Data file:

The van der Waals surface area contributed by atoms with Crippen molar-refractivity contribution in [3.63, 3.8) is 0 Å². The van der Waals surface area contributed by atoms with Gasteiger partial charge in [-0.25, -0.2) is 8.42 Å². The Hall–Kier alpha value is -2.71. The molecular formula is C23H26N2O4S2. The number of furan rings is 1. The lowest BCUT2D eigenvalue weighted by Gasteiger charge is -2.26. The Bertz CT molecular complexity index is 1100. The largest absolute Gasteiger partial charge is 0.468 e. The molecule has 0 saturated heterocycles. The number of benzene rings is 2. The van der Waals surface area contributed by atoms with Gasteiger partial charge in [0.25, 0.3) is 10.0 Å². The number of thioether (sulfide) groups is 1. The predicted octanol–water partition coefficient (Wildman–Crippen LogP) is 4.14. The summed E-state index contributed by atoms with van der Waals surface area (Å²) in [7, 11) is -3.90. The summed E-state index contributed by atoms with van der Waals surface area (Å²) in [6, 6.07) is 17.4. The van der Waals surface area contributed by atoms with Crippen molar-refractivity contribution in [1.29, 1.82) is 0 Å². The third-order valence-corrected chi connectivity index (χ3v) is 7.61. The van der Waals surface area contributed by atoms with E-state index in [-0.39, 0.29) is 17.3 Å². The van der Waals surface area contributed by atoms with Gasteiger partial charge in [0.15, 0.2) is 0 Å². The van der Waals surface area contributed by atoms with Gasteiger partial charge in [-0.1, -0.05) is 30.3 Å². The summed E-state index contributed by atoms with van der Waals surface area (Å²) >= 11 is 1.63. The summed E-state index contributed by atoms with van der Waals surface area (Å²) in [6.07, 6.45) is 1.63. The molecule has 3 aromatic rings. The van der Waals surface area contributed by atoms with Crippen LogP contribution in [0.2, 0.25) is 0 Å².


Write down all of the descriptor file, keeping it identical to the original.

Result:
The van der Waals surface area contributed by atoms with Crippen molar-refractivity contribution in [3.63, 3.8) is 0 Å². The van der Waals surface area contributed by atoms with Gasteiger partial charge in [-0.25, -0.2) is 8.42 Å². The Hall–Kier alpha value is -2.71. The molecular formula is C23H26N2O4S2. The number of furan rings is 1. The lowest BCUT2D eigenvalue weighted by Gasteiger charge is -2.26. The Bertz CT molecular complexity index is 1100. The largest absolute Gasteiger partial charge is 0.468 e. The molecule has 0 saturated heterocycles. The number of benzene rings is 2. The van der Waals surface area contributed by atoms with Gasteiger partial charge in [0.25, 0.3) is 10.0 Å². The number of thioether (sulfide) groups is 1. The predicted octanol–water partition coefficient (Wildman–Crippen LogP) is 4.14. The summed E-state index contributed by atoms with van der Waals surface area (Å²) in [7, 11) is -3.90. The summed E-state index contributed by atoms with van der Waals surface area (Å²) in [6, 6.07) is 17.4. The van der Waals surface area contributed by atoms with Crippen molar-refractivity contribution in [1.29, 1.82) is 0 Å². The third-order valence-corrected chi connectivity index (χ3v) is 7.61. The van der Waals surface area contributed by atoms with E-state index in [-0.39, 0.29) is 17.3 Å². The van der Waals surface area contributed by atoms with Gasteiger partial charge in [0.15, 0.2) is 0 Å². The van der Waals surface area contributed by atoms with Gasteiger partial charge in [-0.1, -0.05) is 30.3 Å². The summed E-state index contributed by atoms with van der Waals surface area (Å²) >= 11 is 1.63. The summed E-state index contributed by atoms with van der Waals surface area (Å²) in [6.07, 6.45) is 1.63. The molecule has 3 aromatic rings. The van der Waals surface area contributed by atoms with Crippen LogP contribution in [0.2, 0.25) is 0 Å².